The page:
The University of Michigan Division of Public Safety and Security (DPSS) is committed to transparency. Below you will find facts and statistics about our work. This page will be expanded in the future to include additional statistics, data, and demographics. We are also working with subject-matter experts to better collect, analyze, contextualize, and present data to ultimately improve communication, information-sharing, and transparency.
DPSS is composed of nine departments and units. DPSS currently employs just over 300 employees who work on the Ann Arbor campus.
About 80% of DPSS staff working on the Ann Arbor campus are non-sworn security officers or administrative staff and about 20% of DPSS staff in Ann Arbor serve as sworn police officers.
Calls for Service (CFS)
On average, DPSS responds to more than 120,000 CFS per year, which is more than 300 CFS per day on average.
Calls for Service (CFS) are documented records of officer activity (security or police), when the officer is dispatched to or self-initiates a response. CFS can be initiated by a community member, an officer, or a response to an alarm. The record is entered into the DPSS Computer-Aided Dispatch (CAD) system and can include:
Administrative activities related to life-safety systems are also logged in CAD, such as alarm system checks, maintenance requests, and severe weather alerts to name a few.
DPSS responded to nearly 500,000 calls for service over a four-year period – 2017-2020
- Service (148,120) represents 30% of the overall calls for service and includes various categories, such as lost and found, patient property, student escorts, community outreach, etc.
- Patrol (112,700) represents 23% of the calls for service and includes activities such as property checks, directed patrol, foot patrol, etc.
- Alarms (101,656) represent 20% of calls for service and include unlocks, service, and fire alarms.
- Medical (70,103) represents 14% of the calls for service and includes responses to the emergency department, medical escorts, medical assistance, etc.
- Criminal (22,849)represents 5% of the calls for service and includes areas such as violations of the controlled substance act, larcenies, potentially violent people, etc.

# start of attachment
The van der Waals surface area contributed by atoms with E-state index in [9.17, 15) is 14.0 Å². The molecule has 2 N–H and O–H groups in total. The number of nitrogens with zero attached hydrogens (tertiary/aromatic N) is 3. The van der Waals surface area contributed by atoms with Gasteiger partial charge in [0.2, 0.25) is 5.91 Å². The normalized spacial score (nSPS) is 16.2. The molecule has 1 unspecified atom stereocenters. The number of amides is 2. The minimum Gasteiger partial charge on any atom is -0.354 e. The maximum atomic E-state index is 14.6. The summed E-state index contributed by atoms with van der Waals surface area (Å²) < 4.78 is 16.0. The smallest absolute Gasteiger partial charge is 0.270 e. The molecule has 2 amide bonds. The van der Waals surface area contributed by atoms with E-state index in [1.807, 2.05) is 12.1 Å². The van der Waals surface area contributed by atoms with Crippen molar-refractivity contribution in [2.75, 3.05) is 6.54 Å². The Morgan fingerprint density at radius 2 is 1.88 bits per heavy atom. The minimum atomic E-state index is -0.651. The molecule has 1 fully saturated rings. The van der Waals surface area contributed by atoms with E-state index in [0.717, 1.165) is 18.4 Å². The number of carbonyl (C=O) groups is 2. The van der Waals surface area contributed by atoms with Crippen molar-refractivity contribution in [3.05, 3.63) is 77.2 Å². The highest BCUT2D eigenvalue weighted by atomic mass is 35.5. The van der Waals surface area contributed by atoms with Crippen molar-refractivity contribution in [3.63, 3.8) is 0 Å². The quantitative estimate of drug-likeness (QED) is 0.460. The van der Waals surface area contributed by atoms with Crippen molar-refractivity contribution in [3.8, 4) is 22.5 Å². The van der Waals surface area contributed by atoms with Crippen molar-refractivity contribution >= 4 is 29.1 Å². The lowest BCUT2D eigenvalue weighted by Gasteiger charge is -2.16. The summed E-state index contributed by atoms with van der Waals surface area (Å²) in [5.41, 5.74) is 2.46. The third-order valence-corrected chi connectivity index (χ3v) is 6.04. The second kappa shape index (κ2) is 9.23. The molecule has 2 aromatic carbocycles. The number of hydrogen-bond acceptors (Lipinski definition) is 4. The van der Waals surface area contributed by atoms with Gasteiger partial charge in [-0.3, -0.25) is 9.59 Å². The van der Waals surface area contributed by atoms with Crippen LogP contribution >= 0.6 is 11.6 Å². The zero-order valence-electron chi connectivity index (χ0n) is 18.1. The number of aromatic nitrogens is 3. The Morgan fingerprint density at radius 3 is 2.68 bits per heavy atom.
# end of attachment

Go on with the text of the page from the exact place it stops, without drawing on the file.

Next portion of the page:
- Traffic (27,301) represents 5% of the overall calls for service and includes traffic stops, motorists assists, parking enforcements, etc.
- Other (13,038) Represents 3% of the calls for service and includes areas such as vehicle maintenance, assistance to other agencies, and system function checks.
*We recognize the Advancing Public Safety Task Force
also requested demographic data associated with the
individuals reporting to DPSS,
and we are exploring the feasibility of collecting this information.
An arrest is defined as stopping a person and restraining their movement and detaining them with valid legal authority. However, many arrests may also occur without physical detainment. These non-custodial arrests include when officers issue an appearance citation for certain minor misdemeanors instead of making a physical arrest. Non-custodial arrests also include when an arrest warrant is issued following an investigation and the court issues an appearance notice. During the person’s court appearance, the court will direct the individual to appear at UMPD to complete fingerprinting, photographing, and administrative procedures necessary to satisfy data reporting requirements. Arrests made by other police agencies on warrants resulting from UMPD cases are also included among the arrest totals.
Criminal offenses fall into one of three categories: Crimes against persons, crimes against property, and public order crimes.
DPSS arrested 1,853 individuals over a four-year period – 2017-2020
- Crimes Against Persons (226) - Crimes against persons involve an element of assault or act of violence against an individual. These accounted for 12% of the individuals arrested over the four year period and included crimes such as murder, assault, robbery, criminal sexual conduct, domestic violence, etc.